Findlay points out that auction prices are not a reliable indicator of market value; "an auction result actually represents a unique set of circumstances at a specific point in time." He cites an example of two similar Picasso pieces sold at auction within months of each other. The first sold for close to $6 million, but the second sold for $1 million less. The author speculates that two collectors were bidding in the first auction, but there was only one buyer left in the second auction, so he purchased for close to the reserve price.
"Ideally interest in art starts with a social experience." The author recalls two contrasting experiences. One day he observed a group of uniformed private-school students in a museum. One student was standing in front of a painting, reciting "a litany of biographical facts and art historical clichés" to a group classmates who looked bored out of their minds. In another case he observed a very excited group of eight-year-olds. The teacher was asking them simple questions: "What do you see? What does it look like? What does it make you think of? How does it make you feel? ... The kids were all having great fun competing to express their ideas about the painting... They were completely engaged, fully enthralled... For a properly managed class clustered around a painting or sculpture in a museum, the art can come to life. Reduced to a recitation of facts and other people's opinions, it can die."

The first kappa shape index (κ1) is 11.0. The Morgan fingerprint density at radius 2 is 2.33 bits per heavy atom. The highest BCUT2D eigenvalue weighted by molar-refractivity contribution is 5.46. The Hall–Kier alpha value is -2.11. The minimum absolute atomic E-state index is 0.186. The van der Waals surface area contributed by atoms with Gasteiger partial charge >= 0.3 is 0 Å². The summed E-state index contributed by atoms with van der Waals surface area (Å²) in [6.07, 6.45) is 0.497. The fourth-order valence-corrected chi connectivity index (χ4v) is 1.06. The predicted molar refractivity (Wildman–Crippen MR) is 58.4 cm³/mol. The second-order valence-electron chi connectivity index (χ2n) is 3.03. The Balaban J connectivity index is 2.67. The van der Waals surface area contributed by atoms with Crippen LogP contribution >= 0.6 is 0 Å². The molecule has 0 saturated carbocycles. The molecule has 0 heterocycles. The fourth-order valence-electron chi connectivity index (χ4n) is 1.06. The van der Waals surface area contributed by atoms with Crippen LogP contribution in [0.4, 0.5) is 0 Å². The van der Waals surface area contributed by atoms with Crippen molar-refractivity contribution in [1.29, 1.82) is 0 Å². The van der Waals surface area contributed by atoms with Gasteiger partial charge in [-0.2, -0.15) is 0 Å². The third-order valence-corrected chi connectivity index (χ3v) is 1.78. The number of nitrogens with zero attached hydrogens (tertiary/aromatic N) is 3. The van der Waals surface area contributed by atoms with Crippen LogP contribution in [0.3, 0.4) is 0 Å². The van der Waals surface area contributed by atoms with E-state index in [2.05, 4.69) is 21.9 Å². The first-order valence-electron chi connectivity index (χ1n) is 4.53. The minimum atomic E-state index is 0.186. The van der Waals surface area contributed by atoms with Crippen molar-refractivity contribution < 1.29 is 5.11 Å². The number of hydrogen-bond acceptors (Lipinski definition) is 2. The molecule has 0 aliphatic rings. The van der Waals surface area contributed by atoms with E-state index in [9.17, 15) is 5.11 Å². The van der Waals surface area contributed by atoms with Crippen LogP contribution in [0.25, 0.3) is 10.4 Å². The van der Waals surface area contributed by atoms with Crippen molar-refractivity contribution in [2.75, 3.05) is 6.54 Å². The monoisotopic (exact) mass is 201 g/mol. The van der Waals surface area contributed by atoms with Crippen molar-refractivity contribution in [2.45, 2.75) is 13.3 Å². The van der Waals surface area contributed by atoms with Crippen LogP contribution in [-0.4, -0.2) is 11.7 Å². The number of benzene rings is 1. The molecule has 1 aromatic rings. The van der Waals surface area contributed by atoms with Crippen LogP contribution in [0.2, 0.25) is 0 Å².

In the 1960s, one of the author's clients loaned some art to John Powers, president of Prentice-Hall. After the art was hung in the company cafeteria Powers said, "The effect on morale was great. Overnight I became a convert to the power that art has to move people and bring them together." The author also explains that a corporate art collection can become "a substantial public-relations asset" if it is exhibited and loaned.
Art collectors like to talk about the circumstances of acquiring their art. "When it comes to contemporary art, direct contact with the artist often adds to the price of the work and is of course a social experience with memorable dinner-table conversation value for the buyer."
The intrinsic value of art is about "the private enjoyment of contemplating the work itself." When visiting a museum, the author recommends looking at the art "without wasting time on the labels... Sooner or later something will grab your attention, so stare at it for a good long time, not just five minutes... after twenty minutes things start to happen, and what you thought you knew about the work will start to be replaced by what you are actually seeing."
"If I look at a work of art and it leaves me cold, what can I hear or read about it that will profoundly change my attitude? If I look at a work of art and I am profoundly moved, what can I hear or read about it what matters more?"
"Painting, sculpture, drawing, and other visual media on the highest level represents the creation of a language that is not read or spoken. It is comprehended with the eyes, the mind, and what we might call the heart, our internal capacity to be deeply moved."